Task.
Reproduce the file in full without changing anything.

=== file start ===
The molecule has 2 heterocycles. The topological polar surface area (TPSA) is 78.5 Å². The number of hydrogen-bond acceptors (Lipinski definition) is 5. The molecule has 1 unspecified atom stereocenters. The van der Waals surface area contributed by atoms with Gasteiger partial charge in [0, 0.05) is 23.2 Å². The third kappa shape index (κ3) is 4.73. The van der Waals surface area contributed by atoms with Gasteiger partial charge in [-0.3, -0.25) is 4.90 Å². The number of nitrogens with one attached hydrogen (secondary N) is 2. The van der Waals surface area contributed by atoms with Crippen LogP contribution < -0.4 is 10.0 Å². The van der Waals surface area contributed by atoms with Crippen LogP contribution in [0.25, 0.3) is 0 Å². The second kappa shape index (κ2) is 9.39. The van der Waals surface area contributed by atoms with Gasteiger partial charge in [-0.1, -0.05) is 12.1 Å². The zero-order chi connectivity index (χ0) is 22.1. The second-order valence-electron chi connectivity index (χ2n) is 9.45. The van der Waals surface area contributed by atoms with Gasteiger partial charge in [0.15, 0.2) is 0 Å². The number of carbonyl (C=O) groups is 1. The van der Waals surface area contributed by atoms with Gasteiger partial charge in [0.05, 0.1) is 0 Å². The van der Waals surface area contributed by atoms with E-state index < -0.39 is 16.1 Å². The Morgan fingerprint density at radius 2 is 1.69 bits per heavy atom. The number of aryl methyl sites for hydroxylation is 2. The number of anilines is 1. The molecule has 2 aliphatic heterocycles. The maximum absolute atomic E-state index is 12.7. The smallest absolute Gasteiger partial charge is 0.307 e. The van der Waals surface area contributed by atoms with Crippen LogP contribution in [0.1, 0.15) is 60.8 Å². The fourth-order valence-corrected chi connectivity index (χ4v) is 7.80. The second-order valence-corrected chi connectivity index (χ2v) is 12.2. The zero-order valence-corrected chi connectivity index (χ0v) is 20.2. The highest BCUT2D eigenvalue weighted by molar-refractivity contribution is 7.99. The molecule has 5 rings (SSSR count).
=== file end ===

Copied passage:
The molecule has 2 heterocycles. The topological polar surface area (TPSA) is 78.5 Å². The number of hydrogen-bond acceptors (Lipinski definition) is 5. The molecule has 1 unspecified atom stereocenters. The van der Waals surface area contributed by atoms with Gasteiger partial charge in [0, 0.05) is 23.2 Å². The third kappa shape index (κ3) is 4.73. The van der Waals surface area contributed by atoms with Gasteiger partial charge in [-0.3, -0.25) is 4.90 Å². The number of nitrogens with one attached hydrogen (secondary N) is 2. The van der Waals surface area contributed by atoms with Crippen LogP contribution < -0.4 is 10.0 Å². The van der Waals surface area contributed by atoms with Crippen LogP contribution in [0.25, 0.3) is 0 Å². The second kappa shape index (κ2) is 9.39. The van der Waals surface area contributed by atoms with Gasteiger partial charge in [-0.1, -0.05) is 12.1 Å². The zero-order chi connectivity index (χ0) is 22.1. The second-order valence-electron chi connectivity index (χ2n) is 9.45. The van der Waals surface area contributed by atoms with Gasteiger partial charge in [0.15, 0.2) is 0 Å². The number of carbonyl (C=O) groups is 1. The van der Waals surface area contributed by atoms with Gasteiger partial charge in [0.05, 0.1) is 0 Å². The van der Waals surface area contributed by atoms with E-state index < -0.39 is 16.1 Å². The Morgan fingerprint density at radius 2 is 1.69 bits per heavy atom. The number of aryl methyl sites for hydroxylation is 2. The number of anilines is 1. The molecule has 2 aliphatic heterocycles. The maximum absolute atomic E-state index is 12.7. The smallest absolute Gasteiger partial charge is 0.307 e. The van der Waals surface area contributed by atoms with Crippen LogP contribution in [0.1, 0.15) is 60.8 Å². The fourth-order valence-corrected chi connectivity index (χ4v) is 7.80. The second-order valence-corrected chi connectivity index (χ2v) is 12.2. The zero-order valence-corrected chi connectivity index (χ0v) is 20.2. The highest BCUT2D eigenvalue weighted by molar-refractivity contribution is 7.99. The molecule has 5 rings (SSSR count).